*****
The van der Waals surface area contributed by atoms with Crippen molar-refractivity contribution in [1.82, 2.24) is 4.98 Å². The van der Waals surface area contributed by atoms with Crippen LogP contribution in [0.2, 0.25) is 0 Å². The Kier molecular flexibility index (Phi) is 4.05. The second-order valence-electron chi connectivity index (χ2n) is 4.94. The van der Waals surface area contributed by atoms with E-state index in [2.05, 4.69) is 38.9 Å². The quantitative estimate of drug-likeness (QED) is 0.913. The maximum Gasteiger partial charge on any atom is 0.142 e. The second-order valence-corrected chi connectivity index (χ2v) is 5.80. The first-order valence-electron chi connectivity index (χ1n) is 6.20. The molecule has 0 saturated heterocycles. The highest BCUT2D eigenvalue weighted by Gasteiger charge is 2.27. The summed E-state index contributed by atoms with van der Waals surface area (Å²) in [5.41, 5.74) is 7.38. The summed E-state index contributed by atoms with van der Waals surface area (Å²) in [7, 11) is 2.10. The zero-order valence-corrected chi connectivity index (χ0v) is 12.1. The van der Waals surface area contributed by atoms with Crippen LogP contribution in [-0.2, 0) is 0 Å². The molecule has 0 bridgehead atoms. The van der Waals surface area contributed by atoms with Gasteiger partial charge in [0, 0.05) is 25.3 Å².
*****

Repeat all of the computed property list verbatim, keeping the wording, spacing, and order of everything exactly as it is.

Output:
The van der Waals surface area contributed by atoms with Crippen molar-refractivity contribution in [1.82, 2.24) is 4.98 Å². The van der Waals surface area contributed by atoms with Crippen LogP contribution in [0.2, 0.25) is 0 Å². The Kier molecular flexibility index (Phi) is 4.05. The second-order valence-electron chi connectivity index (χ2n) is 4.94. The van der Waals surface area contributed by atoms with E-state index in [2.05, 4.69) is 38.9 Å². The quantitative estimate of drug-likeness (QED) is 0.913. The maximum Gasteiger partial charge on any atom is 0.142 e. The second-order valence-corrected chi connectivity index (χ2v) is 5.80. The first-order valence-electron chi connectivity index (χ1n) is 6.20. The molecule has 0 saturated heterocycles. The highest BCUT2D eigenvalue weighted by Gasteiger charge is 2.27. The summed E-state index contributed by atoms with van der Waals surface area (Å²) in [5.41, 5.74) is 7.38. The summed E-state index contributed by atoms with van der Waals surface area (Å²) in [7, 11) is 2.10. The zero-order valence-corrected chi connectivity index (χ0v) is 12.1. The van der Waals surface area contributed by atoms with Crippen LogP contribution in [-0.2, 0) is 0 Å². The molecule has 0 bridgehead atoms. The van der Waals surface area contributed by atoms with Gasteiger partial charge in [0, 0.05) is 25.3 Å².